I read the first half of the story (narrated by the sister) and stop to talk about the narrator. I have students partner share their thoughts about who is telling the story. When asked to share their ideas I am surprised at the range of responses I get: the author, Judy Blume, you (me), etc. Very few students understand the difference between an author and a narrator. I help them determine the narrator by giving a real-life scenario that gets them thinking about first vs. third person point of view. I ask: If you come up to me and ask me how my weekend went, would it be normal for me to say, “Well, first Mrs. Martinez went out to eat with Mrs. Martinez’s family. Then Mrs. Martinez went home to grade Mrs. Martinez’s papers from the week.” No! You would expect me to say something like, “First, I went out to eat with my husband and then I went home to grade my papers from the week.” I would use words such as I, me, we, my, etc. that show I’m talking about myself rather than another person. Many times, authors write in this way to show that a character from the text is telling the story. Let’s take another look at one scene from the text and see if the author gave us these types of clues.

We went back to a part of the book that gave a great example of this, such as when the brother interrupts the sister while talking on the phone or when he knocks down her blocks. I point out how it uses words such as I, my, he, my brother, etc. Using those clues, I can tell that the sister is telling the story.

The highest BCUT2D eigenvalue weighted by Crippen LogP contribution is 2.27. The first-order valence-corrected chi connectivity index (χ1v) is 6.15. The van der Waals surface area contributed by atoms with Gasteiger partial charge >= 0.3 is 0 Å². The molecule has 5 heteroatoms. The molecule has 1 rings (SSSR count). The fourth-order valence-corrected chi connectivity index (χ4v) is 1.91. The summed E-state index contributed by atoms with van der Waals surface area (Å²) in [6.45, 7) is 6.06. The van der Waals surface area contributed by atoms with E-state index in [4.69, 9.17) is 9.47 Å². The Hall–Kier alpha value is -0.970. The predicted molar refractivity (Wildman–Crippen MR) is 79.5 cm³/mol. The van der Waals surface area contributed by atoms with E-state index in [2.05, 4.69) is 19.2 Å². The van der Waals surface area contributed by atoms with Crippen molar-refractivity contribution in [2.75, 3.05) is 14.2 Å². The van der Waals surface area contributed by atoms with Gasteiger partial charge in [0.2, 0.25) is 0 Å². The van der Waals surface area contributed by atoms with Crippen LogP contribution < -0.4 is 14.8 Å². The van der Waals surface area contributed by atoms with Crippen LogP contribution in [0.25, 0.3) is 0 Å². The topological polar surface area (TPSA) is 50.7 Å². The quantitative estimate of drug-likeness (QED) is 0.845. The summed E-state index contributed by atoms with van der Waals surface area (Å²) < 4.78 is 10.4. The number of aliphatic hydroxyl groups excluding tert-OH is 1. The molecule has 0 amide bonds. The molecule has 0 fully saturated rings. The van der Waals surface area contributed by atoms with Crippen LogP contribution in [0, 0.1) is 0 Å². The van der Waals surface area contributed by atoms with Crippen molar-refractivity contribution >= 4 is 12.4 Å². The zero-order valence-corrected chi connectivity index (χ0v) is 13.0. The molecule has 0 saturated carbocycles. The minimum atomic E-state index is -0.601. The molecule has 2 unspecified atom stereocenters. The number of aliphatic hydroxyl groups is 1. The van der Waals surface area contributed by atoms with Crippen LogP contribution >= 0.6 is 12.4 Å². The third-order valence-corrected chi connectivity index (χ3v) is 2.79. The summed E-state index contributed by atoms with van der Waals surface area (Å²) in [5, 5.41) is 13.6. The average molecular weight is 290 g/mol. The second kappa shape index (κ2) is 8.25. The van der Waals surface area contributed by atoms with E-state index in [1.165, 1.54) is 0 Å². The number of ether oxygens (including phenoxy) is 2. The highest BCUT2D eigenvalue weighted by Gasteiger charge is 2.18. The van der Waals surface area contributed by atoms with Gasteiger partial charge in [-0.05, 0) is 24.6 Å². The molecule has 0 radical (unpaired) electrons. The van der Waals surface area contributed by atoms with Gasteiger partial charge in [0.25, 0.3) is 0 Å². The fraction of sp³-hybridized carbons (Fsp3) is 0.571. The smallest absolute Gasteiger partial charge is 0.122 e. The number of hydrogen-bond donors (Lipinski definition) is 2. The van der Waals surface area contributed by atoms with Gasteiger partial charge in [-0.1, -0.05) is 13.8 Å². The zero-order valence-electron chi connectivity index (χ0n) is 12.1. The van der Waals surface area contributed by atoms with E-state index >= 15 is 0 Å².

I move on and read the second half of the book and repeat the exercise. This time when students share their thinking, they are able to identify that the brother is telling the story. We record this in our packets.

I then start a discussion about how each narrator influences the way events are told in the text. We point out parts of the story where each character sees events in his or her own way and how we might see them differently.

To finish the lesson, we filled in details about the setting and proof for our answers.

Independent Practice

30 minutes

For today’s independent practice, I gave students a choice in their responses. If they really felt a connection today’s topic, they could write a response in their readers’ notebooks about their own experiences with their siblings. If students didn’t feel a strong connection, then they could begin reading their independent reading books. They were to determine the narrator of their texts and look for clues to support their thinking marking each with a sticky notes.


5 minutes

At the end of the workshop time, I looked for two types of students to share: one who chose to respond to the text in the notebook and one who found great support for determining the narrator of the text. An overwhelming majority of them chose to write about the book, which I loved. It’s always a great feeling when students respond positively to your choices and perhaps even add the text to their own list of favorites.